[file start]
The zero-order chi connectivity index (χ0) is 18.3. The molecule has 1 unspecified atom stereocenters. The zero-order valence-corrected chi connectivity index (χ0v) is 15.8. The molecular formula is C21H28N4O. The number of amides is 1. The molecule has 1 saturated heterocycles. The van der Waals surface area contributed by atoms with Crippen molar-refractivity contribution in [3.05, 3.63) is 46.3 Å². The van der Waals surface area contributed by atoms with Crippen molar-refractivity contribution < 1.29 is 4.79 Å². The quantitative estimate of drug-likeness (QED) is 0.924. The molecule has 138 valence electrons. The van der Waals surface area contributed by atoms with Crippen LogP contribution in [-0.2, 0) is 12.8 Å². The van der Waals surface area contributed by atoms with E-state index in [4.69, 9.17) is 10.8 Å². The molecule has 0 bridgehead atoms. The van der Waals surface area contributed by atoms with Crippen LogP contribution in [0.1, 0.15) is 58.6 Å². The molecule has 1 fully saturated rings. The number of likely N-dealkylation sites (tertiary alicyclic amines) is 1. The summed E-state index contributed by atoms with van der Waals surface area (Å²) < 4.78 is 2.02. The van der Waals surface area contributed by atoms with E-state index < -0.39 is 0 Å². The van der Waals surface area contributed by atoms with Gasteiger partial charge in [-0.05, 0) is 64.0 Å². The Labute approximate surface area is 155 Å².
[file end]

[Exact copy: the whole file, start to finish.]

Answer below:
The zero-order chi connectivity index (χ0) is 18.3. The molecule has 1 unspecified atom stereocenters. The zero-order valence-corrected chi connectivity index (χ0v) is 15.8. The molecular formula is C21H28N4O. The number of amides is 1. The molecule has 1 saturated heterocycles. The van der Waals surface area contributed by atoms with Crippen molar-refractivity contribution in [3.05, 3.63) is 46.3 Å². The van der Waals surface area contributed by atoms with Crippen molar-refractivity contribution < 1.29 is 4.79 Å². The quantitative estimate of drug-likeness (QED) is 0.924. The molecule has 138 valence electrons. The van der Waals surface area contributed by atoms with Crippen LogP contribution in [-0.2, 0) is 12.8 Å². The van der Waals surface area contributed by atoms with E-state index in [4.69, 9.17) is 10.8 Å². The molecule has 0 bridgehead atoms. The van der Waals surface area contributed by atoms with Crippen LogP contribution in [0.1, 0.15) is 58.6 Å². The molecule has 1 fully saturated rings. The number of likely N-dealkylation sites (tertiary alicyclic amines) is 1. The summed E-state index contributed by atoms with van der Waals surface area (Å²) < 4.78 is 2.02. The van der Waals surface area contributed by atoms with E-state index < -0.39 is 0 Å². The van der Waals surface area contributed by atoms with Gasteiger partial charge in [-0.05, 0) is 64.0 Å². The Labute approximate surface area is 155 Å².